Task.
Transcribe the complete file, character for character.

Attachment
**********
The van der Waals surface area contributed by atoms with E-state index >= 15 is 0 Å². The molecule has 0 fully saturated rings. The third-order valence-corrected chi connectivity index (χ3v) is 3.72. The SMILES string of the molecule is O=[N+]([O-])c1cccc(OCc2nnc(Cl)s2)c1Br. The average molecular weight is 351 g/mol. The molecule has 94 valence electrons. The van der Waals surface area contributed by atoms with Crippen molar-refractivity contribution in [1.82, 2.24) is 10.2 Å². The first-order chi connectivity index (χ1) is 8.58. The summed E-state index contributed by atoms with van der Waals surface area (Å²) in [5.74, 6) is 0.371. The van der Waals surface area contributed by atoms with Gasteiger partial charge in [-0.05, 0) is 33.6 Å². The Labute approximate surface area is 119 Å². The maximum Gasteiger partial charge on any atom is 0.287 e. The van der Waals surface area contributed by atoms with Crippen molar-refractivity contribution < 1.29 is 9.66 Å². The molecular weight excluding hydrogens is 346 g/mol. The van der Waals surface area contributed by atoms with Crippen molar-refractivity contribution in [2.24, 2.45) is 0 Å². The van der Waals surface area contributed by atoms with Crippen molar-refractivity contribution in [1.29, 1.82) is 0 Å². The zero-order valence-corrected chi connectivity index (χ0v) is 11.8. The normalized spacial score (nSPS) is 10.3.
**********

The van der Waals surface area contributed by atoms with E-state index >= 15 is 0 Å². The molecule has 0 fully saturated rings. The third-order valence-corrected chi connectivity index (χ3v) is 3.72. The SMILES string of the molecule is O=[N+]([O-])c1cccc(OCc2nnc(Cl)s2)c1Br. The average molecular weight is 351 g/mol. The molecule has 94 valence electrons. The van der Waals surface area contributed by atoms with Crippen molar-refractivity contribution in [1.82, 2.24) is 10.2 Å². The first-order chi connectivity index (χ1) is 8.58. The summed E-state index contributed by atoms with van der Waals surface area (Å²) in [5.74, 6) is 0.371. The van der Waals surface area contributed by atoms with Gasteiger partial charge in [-0.05, 0) is 33.6 Å². The Labute approximate surface area is 119 Å². The maximum Gasteiger partial charge on any atom is 0.287 e. The van der Waals surface area contributed by atoms with Crippen molar-refractivity contribution < 1.29 is 9.66 Å². The molecular weight excluding hydrogens is 346 g/mol. The van der Waals surface area contributed by atoms with Crippen molar-refractivity contribution in [2.24, 2.45) is 0 Å². The van der Waals surface area contributed by atoms with Crippen molar-refractivity contribution in [1.29, 1.82) is 0 Å². The zero-order valence-corrected chi connectivity index (χ0v) is 11.8. The normalized spacial score (nSPS) is 10.3.